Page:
I spent more time in the hot tub than a normal person should. We checked in at 5 pm and ate lunch of gourmet sandwiches (Camembert, cranberries and ham. Warmed. Yes!). We washed the croques down with the free bottle of water that greeted us in our room. Right after the sandwiches, I was in the hot tub. Unfortunately, so was a family of four. They were German, so they said nothing to me. I hit the Jacuzzi a half hour before it closed Saturday night. There was no one there, so I got a nice quiet soak. The cherry on top of our massages was a visit to the Jacuzzi. Two hours before checkout Monday morning, I was there again.

Asmus is addicted to the art of massage now. He had his first one on Sunday and is now trying to decide how many he can enjoy on a regular basis.

At first glance, our hotel room seemed nice. It was a mix of white, mint green and blond wood.

But then you flip a switch, a purple light glowed from behind the ironing board. A switch lit up the headboard that covered one wall.

Another flip illuminated the hanging bar in the closet. Another switch made two photographs set into a wooden panel glow.

The bland room was full of interesting design and artistic features.

Sunday night was our last night in the Hotel and it was a little sad. We would return to real life in about 12 hours. We sat in the rooftop bar. Facing Hamburg, we talked. It was good to be with each other outside of the house. We now have Memories.

Friday, September 26, 2008

What to do Today?

Some may wonder how I fill my day. Each day, I wonder the same thing.

I really like doing whatever I want, when I want to do it. However, often that means that I do nothing. But I am very much OK with that.

The first week I was in Hamburg, I was very sick. I filled my day with sleeping. Last week was the first week of activity. I filled it with shopping. Asmus was a fabulous bachelor. He had plates, flatware and just about nothing else. One day, I bought a pitcher. I decided to create a theme night. He has a weakness for Cuba Libres and I had some ripe avocados, so last Thursday we had Fiesta Latina. I believe that variety is the spice of life, so I made sangria. My plans were almost thwarted by a lack of pitcher. On my way to buy, oh yes, groceries, I stopped off at a department store called Galleria Kaufhof. Fortunately, the housewares department is a few feet away from Rewe store. I bought the cutest pitcher for 4.50 euros. While I was there, I also picked up two black pot holders. I was tired of burning my hands while pulling a pizza out of the oven.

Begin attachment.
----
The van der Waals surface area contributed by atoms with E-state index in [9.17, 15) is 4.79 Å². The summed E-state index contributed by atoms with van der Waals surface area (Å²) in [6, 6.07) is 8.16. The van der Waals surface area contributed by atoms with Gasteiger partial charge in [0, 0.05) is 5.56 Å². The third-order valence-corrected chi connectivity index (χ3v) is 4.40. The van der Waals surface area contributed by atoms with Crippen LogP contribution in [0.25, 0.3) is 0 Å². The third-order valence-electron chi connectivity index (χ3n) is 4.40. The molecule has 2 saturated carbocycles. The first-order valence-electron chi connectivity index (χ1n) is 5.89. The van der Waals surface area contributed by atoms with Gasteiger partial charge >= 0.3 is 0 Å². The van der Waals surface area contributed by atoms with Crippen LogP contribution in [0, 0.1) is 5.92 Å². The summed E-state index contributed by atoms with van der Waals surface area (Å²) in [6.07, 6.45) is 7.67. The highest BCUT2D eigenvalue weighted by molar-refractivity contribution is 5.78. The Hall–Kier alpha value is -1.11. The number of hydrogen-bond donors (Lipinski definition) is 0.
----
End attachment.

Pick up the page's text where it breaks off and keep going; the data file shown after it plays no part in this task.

The evening we had steak for dinner, I bought four steak knives and a bread knife.

During my first trips to the grocery store, we bought vinegar, garlic powder, mayonnaise and mustard.

When I made hamburgers on Monday, I purchased ketchup.

We expect guests next weekend, so I am planning a trip to Ikea to buy six wine glasses and six drinking glasses.
Here is the barware that Asmus owns.

I am not much better than Asmus. I just received my beloved glasses.

This single girl has two of each style. I have several styles but not more than two of each [A good friend gave me a set of four glasses.]. Suddenly I am hosting more than one friend at a time. I must upgrade!

Shopping only takes up two hours or so. The biggest chunk of my day is devoted to Howard Stern. Through the magic of the Internet, I listen to the entire show and the Wrap-Up Show daily. Because of the time difference and my lack of obligation to anything, I can listen without breaks. Officially the Howard Stern Show starts at 6 am on the East Coast and 6 am on the West Coast. The show starts at noon and ends at 5 pm here [the Wrap-Up Show, in which they dissect the show that just ended, is actually more interesting than the name suggests. That starts as soon as the Howard Stern Show ends and lasts about an hour.] The parts that I missed when I was at the store can be heard when the Howard Stern Show starts over again immediately after the Wrap-Up Show on the East Coast or during the West Coast Feed. Joining in the West Coast Feed requires a little bit of math [If I stopped listening at 2 pm, that is 8 am on the East Coast, so that means the show had been on for two hours. If I get back in at 6 pm, then that means that it is noon on the East Coast and 9 am on the West Coast. The show is about to start all over again on the East Coast and it has been on for three hours on the West Coast. I choose the West Coast.

[My computer’s clock is tuned to East Coast time. It makes things easier when trying to call people at home or planning things with them.]

I listen to Howard while I lie in bed, get dressed, cook dinner, do laundry, eat lunch. He and the Gang keep me company throughout the day. I get to hear English spoken throughout the day and that makes me feel happy.

Before I devoted my afternoon to Howard, I would watch American sitcoms dubbed into German. I have watched Home Improvement, Roseanne, The Real World, Scrubs, Malcolm in the Middle, According to Jim, The Simpsons and Family Guy im Deutsch. I regularly watched those shows in English, so I can figure out what is going on. I have passed by the Cosby Show, Private Practice, a flavor of Law & Order, Judging Amy, The Hills, Camp Rock, and My Wife and Kids in German.